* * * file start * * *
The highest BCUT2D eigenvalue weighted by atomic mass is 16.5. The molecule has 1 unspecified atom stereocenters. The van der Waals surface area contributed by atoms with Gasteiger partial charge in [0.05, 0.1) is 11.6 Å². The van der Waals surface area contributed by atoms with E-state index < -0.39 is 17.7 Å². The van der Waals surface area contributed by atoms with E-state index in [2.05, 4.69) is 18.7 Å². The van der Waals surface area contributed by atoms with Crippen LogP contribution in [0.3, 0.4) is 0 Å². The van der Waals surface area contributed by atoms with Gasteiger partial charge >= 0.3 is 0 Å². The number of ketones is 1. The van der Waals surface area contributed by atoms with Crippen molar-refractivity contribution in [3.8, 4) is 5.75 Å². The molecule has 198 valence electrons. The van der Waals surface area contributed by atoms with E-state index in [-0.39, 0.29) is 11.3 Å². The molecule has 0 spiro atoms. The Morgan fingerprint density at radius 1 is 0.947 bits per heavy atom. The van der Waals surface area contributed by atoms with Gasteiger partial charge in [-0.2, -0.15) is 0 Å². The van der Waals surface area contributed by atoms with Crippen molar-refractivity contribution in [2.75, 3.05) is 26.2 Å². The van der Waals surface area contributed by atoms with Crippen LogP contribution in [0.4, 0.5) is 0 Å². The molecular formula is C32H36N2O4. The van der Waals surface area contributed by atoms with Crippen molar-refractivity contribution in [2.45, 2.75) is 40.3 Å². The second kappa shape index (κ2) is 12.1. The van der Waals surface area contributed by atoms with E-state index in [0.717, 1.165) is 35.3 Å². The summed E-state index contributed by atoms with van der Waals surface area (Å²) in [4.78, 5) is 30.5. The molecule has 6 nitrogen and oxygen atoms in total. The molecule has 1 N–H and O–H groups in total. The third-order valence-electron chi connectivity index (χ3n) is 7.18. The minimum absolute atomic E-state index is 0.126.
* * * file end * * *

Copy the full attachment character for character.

The highest BCUT2D eigenvalue weighted by atomic mass is 16.5. The molecule has 1 unspecified atom stereocenters. The van der Waals surface area contributed by atoms with Gasteiger partial charge in [0.05, 0.1) is 11.6 Å². The van der Waals surface area contributed by atoms with E-state index < -0.39 is 17.7 Å². The van der Waals surface area contributed by atoms with E-state index in [2.05, 4.69) is 18.7 Å². The van der Waals surface area contributed by atoms with Crippen LogP contribution in [0.3, 0.4) is 0 Å². The van der Waals surface area contributed by atoms with Gasteiger partial charge >= 0.3 is 0 Å². The number of ketones is 1. The van der Waals surface area contributed by atoms with Crippen molar-refractivity contribution in [3.8, 4) is 5.75 Å². The molecule has 198 valence electrons. The van der Waals surface area contributed by atoms with E-state index in [-0.39, 0.29) is 11.3 Å². The molecule has 0 spiro atoms. The Morgan fingerprint density at radius 1 is 0.947 bits per heavy atom. The van der Waals surface area contributed by atoms with Gasteiger partial charge in [-0.2, -0.15) is 0 Å². The van der Waals surface area contributed by atoms with Crippen molar-refractivity contribution in [2.75, 3.05) is 26.2 Å². The van der Waals surface area contributed by atoms with Crippen LogP contribution in [0.4, 0.5) is 0 Å². The molecular formula is C32H36N2O4. The van der Waals surface area contributed by atoms with Crippen molar-refractivity contribution in [2.45, 2.75) is 40.3 Å². The second kappa shape index (κ2) is 12.1. The van der Waals surface area contributed by atoms with E-state index in [0.717, 1.165) is 35.3 Å². The summed E-state index contributed by atoms with van der Waals surface area (Å²) in [4.78, 5) is 30.5. The molecule has 6 nitrogen and oxygen atoms in total. The molecule has 1 N–H and O–H groups in total. The third-order valence-electron chi connectivity index (χ3n) is 7.18. The minimum absolute atomic E-state index is 0.126.